Letters To The Editor

June 11, 2007

Faulty school repairs waste tax dollars

The Sun and reporter Sara Neufeld should be complimented for the excellent, comprehensive reporting on faulty repairs to Baltimore's school buildings ("Work paid for, undone," June 6).

Such information should definitely be brought to the attention of the public, because it is our tax money being wasted.

It's difficult to comprehend how these numerous faulty repairs could have gone on for so long without routine inspections of the quality of the work.

Someone should be charged or reprimanded for negligence in failing to properly inspect these repairs.

The city schools should also establish inspection teams to check on all ongoing school building repairs.

It was encouraging to see that the city school system's recently appointed chief operating officer, J. Keith Scroggins, has pledged to take action to rectify the problem.

I hope David Lever, executive director of the state's public school construction program, and state schools Superintendent Nancy S. Grasmick will also take very firm action to correct this malpractice.

Quinton D. Thompson

Towson

Tax increases also prompt pain

Surely the "doomsday budget" being concocted by our leaders in Annapolis is nothing more than a political ploy ("Miller, Bush plan `doomsday budget,'" June 7).

It is true that the proposed 10 percent spending cuts in this budget plan would be painful to those who depend on the services that would be reduced.

I just hope our leaders remember a similar concern when they contemplate raising my taxes. A 10 percent reduction in the money I have available for my own family's budget would be equally painful.

Craig Schleunes

Cockeysville

Is energy market really `free' at all?

Our current energy problems have a familiar ring: Energy companies' profits soar while costs to consumers skyrocket.

Some energy analysts would have us believe that this situation is just the free-market economy at work.

But is the energy market "free" when energy companies can manipulate consumer prices by reducing production - e.g., by not building new oil refineries or by shutting them down for maintenance at peak travel times?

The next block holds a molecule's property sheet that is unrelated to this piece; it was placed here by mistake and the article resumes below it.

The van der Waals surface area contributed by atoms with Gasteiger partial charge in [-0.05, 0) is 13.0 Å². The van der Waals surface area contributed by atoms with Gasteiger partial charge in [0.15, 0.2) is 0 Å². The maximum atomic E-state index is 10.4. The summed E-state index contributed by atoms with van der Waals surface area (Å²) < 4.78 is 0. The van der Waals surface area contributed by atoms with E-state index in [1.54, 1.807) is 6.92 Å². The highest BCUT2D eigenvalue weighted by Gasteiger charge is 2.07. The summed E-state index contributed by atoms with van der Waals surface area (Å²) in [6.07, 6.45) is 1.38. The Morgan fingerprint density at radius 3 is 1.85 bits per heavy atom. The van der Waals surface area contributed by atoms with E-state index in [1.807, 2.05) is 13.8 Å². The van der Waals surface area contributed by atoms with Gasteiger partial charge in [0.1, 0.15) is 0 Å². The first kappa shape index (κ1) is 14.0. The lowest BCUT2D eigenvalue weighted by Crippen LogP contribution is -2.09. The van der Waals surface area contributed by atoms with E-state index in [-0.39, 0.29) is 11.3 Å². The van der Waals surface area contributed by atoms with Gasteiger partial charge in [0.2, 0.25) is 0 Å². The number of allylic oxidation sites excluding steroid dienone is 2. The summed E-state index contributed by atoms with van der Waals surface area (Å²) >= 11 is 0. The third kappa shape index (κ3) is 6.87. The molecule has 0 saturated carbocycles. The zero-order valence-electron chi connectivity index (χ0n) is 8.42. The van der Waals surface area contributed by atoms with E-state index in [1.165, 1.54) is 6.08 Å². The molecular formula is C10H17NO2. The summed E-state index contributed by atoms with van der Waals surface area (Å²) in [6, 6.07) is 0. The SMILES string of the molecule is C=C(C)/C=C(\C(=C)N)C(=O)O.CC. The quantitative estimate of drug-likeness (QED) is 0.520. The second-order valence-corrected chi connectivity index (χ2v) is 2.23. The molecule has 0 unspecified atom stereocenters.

And is the electricity market free when Constellation Energy not only owns the bulk of the means of production of electricity in Maryland but also owns the primary supplier of electricity in Central Maryland, Baltimore Gas and Electric Co. ("BGE trade with parent under scrutiny," June 8)?

How free is BGE, in this situation, to shop around for the best prices for Maryland consumers?

It's great to see that the Public Service Commission will be examining such questions.

Albert Fowler

Timonium

PSC needs to act to help consumers

We consumers demand and deserve "truth in lending" and "truth in advertising." So why can't we have "truth in government"?

And why is Maryland's taxpayer-supported Public Service Commission not more truthfully titled the "Monopolistic Cartel Service Commission" ("BGE trade with parent under scrutiny," June 8)?

Sure, America's free-enterprise system has made us a world leader in many fields. But too much of a good thing may be killing us in this case.

Were our power companies, on which our lives literally depend, on the verge of financial failure, the people would and should demand that they be stabilized with our tax dollars.

But similarly, when taxpaying, working people are on the verge of financial failure as a result of the prices charged by energy companies that are reporting their highest profits ever, government must protect its citizens from these robber barons.

Elliot Deutsch

Bel Air

Some fields of study don't boost earnings

Brian Till complains of being misled into thinking that graduating from college would ensure prosperity ("A misled generation graduates to a future behind the counter," Opinion * Commentary, June 6).

This complaint, and his respect for the work of Haverford College commencement speaker Barbara Ehrenreich, suggest he didn't study economics.

If he had, he should have learned that a person's job prospects and wages depend on his or her ability to create value for an employer, and ultimately for its customers.

Education improves one's prospects only if it increases the value employers attribute to one's labor.

Mr. Till (and Ms. Ehrenreich) should have been aware that some fields of study provide college graduates with hardly any job skills beyond those a high school degree establishes.

And some are so infamous for their anti-business, anti-capitalist ideology that one would expect them to be a detriment on the job market.

John B. Egger

Towson

The writer is a professor of economics at Towson University.

Libby goes to jail as Clinton gets rich

Maybe I'm just living in a fog, but I am having a lot of trouble understanding our American judicial system.

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